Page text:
Company Independent Polestar Leans heavily on Volvo
Branding European Luxury Made in China (Cost savings, good skills)
US EV Federal Tax Credit 200k separate from Volvo Volvo and Polestar 100% owned by Geely
Dealerships Brand-new electric brand Mostly dialing up Volvo dealers to start
US head of operations Fresh start 20 years at Volvo
Battery Same as Volvo Significantly better range
Embedded Android Automotive Center stack dev with Volvo Better experience than Volvo

The Polestar 2 is a really fun drive, particularly if you love a European driving experience with great handling and at the same time, a very strong fit and finish. Electric drivetrains are just so far ahead of gas motors, and the Polestar is a great example of a great car built from scratch to take advantage of the electric drivetrain.

Tesla is the obvious elephant in the room in the bigger picture. On specs alone, Teslas can beat the Polestar in a lot of categories. But on fit and finish, the Polestar is a lot tighter. The handling is also tighter, which is going to be a judgement call for a lot of drivers. Things like Android embedded will also sway some people one way or the other. But the important thing is that there is a big market for this car now, even at its premium price.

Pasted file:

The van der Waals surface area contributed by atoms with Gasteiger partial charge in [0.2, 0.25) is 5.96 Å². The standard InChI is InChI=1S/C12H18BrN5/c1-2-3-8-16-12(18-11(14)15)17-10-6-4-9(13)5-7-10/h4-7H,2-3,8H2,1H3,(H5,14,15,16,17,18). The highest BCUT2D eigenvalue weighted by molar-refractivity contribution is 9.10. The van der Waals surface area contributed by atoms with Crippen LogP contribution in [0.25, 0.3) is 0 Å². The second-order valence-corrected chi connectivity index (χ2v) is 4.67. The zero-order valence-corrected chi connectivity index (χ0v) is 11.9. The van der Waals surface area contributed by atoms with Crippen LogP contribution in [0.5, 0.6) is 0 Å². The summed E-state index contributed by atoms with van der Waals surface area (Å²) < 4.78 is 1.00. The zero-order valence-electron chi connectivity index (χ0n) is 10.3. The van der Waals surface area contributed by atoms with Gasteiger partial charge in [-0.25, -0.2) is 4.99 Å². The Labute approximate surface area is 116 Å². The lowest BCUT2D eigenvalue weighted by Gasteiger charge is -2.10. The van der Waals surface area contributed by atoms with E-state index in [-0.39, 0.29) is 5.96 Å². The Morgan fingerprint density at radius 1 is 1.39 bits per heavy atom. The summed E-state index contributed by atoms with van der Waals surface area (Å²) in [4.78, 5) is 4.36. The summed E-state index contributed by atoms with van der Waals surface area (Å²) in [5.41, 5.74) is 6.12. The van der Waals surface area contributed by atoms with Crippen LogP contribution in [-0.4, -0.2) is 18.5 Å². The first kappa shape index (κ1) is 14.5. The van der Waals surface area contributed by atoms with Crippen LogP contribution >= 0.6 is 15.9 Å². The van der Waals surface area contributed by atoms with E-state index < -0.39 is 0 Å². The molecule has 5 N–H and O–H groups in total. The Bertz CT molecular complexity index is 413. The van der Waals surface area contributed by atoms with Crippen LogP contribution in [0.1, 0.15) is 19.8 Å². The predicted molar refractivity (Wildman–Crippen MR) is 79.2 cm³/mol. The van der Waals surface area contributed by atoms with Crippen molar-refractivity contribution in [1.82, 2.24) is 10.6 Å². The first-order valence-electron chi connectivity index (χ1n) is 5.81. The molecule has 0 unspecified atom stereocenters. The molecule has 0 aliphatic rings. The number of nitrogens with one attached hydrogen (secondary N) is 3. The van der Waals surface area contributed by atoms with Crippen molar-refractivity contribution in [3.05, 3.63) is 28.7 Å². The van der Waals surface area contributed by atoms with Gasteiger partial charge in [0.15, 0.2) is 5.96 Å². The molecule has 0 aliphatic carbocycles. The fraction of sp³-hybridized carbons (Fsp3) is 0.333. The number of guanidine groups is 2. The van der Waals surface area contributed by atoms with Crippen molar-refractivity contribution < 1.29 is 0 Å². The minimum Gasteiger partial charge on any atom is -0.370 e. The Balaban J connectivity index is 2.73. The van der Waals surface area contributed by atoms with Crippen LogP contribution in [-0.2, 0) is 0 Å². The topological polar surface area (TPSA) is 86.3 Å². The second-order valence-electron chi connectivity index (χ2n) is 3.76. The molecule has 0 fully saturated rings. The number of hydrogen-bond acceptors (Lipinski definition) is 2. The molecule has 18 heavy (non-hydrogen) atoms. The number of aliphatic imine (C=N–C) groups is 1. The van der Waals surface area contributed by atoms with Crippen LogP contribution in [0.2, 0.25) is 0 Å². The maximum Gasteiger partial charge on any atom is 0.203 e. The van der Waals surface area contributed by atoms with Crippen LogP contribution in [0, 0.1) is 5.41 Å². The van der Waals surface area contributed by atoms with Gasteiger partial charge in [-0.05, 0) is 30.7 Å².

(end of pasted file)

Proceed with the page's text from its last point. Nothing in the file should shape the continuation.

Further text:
The question for me in the long run is, can Polestar keep executing on its differentiation over Tesla and other automakers in handling and fit and finish long enough to get its economies of scale to the levels of other electric automakers? If it can, this is just the beginning of this automotive brand.